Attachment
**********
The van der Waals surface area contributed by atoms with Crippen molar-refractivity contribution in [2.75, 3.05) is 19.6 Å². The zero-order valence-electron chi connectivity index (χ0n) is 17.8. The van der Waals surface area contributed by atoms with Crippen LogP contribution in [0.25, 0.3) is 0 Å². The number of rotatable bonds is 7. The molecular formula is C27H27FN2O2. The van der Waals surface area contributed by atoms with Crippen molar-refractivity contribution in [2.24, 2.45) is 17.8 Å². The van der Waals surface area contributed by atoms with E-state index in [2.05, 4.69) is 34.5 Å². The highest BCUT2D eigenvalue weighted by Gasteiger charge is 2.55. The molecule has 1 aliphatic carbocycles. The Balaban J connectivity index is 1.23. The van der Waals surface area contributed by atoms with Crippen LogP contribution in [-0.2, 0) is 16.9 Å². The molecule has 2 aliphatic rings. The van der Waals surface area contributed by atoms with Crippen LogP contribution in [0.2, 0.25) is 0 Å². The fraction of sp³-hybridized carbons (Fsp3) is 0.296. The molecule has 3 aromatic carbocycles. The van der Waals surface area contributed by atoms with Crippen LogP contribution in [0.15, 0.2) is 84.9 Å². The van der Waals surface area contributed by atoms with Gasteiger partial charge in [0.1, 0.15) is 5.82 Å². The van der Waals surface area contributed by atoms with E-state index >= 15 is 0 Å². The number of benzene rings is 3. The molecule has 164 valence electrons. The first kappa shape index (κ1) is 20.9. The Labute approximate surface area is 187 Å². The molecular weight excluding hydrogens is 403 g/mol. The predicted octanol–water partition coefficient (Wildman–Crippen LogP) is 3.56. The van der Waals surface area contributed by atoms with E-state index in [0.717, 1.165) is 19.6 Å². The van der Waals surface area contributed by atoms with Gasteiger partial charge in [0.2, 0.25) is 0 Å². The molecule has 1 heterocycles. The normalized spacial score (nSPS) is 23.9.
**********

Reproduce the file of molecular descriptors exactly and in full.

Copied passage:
The van der Waals surface area contributed by atoms with Crippen molar-refractivity contribution in [2.75, 3.05) is 19.6 Å². The zero-order valence-electron chi connectivity index (χ0n) is 17.8. The van der Waals surface area contributed by atoms with Crippen LogP contribution in [0.25, 0.3) is 0 Å². The number of rotatable bonds is 7. The molecular formula is C27H27FN2O2. The van der Waals surface area contributed by atoms with Crippen molar-refractivity contribution in [2.24, 2.45) is 17.8 Å². The van der Waals surface area contributed by atoms with E-state index in [2.05, 4.69) is 34.5 Å². The highest BCUT2D eigenvalue weighted by Gasteiger charge is 2.55. The molecule has 1 aliphatic carbocycles. The Balaban J connectivity index is 1.23. The van der Waals surface area contributed by atoms with Crippen LogP contribution in [-0.2, 0) is 16.9 Å². The molecule has 2 aliphatic rings. The van der Waals surface area contributed by atoms with Crippen LogP contribution in [0.2, 0.25) is 0 Å². The fraction of sp³-hybridized carbons (Fsp3) is 0.296. The molecule has 3 aromatic carbocycles. The van der Waals surface area contributed by atoms with Crippen LogP contribution in [0.15, 0.2) is 84.9 Å². The van der Waals surface area contributed by atoms with Gasteiger partial charge in [0.1, 0.15) is 5.82 Å². The van der Waals surface area contributed by atoms with E-state index >= 15 is 0 Å². The number of benzene rings is 3. The molecule has 164 valence electrons. The first kappa shape index (κ1) is 20.9. The Labute approximate surface area is 187 Å². The molecular weight excluding hydrogens is 403 g/mol. The predicted octanol–water partition coefficient (Wildman–Crippen LogP) is 3.56. The van der Waals surface area contributed by atoms with E-state index in [0.717, 1.165) is 19.6 Å². The van der Waals surface area contributed by atoms with Gasteiger partial charge in [0.2, 0.25) is 0 Å². The molecule has 1 heterocycles. The normalized spacial score (nSPS) is 23.9.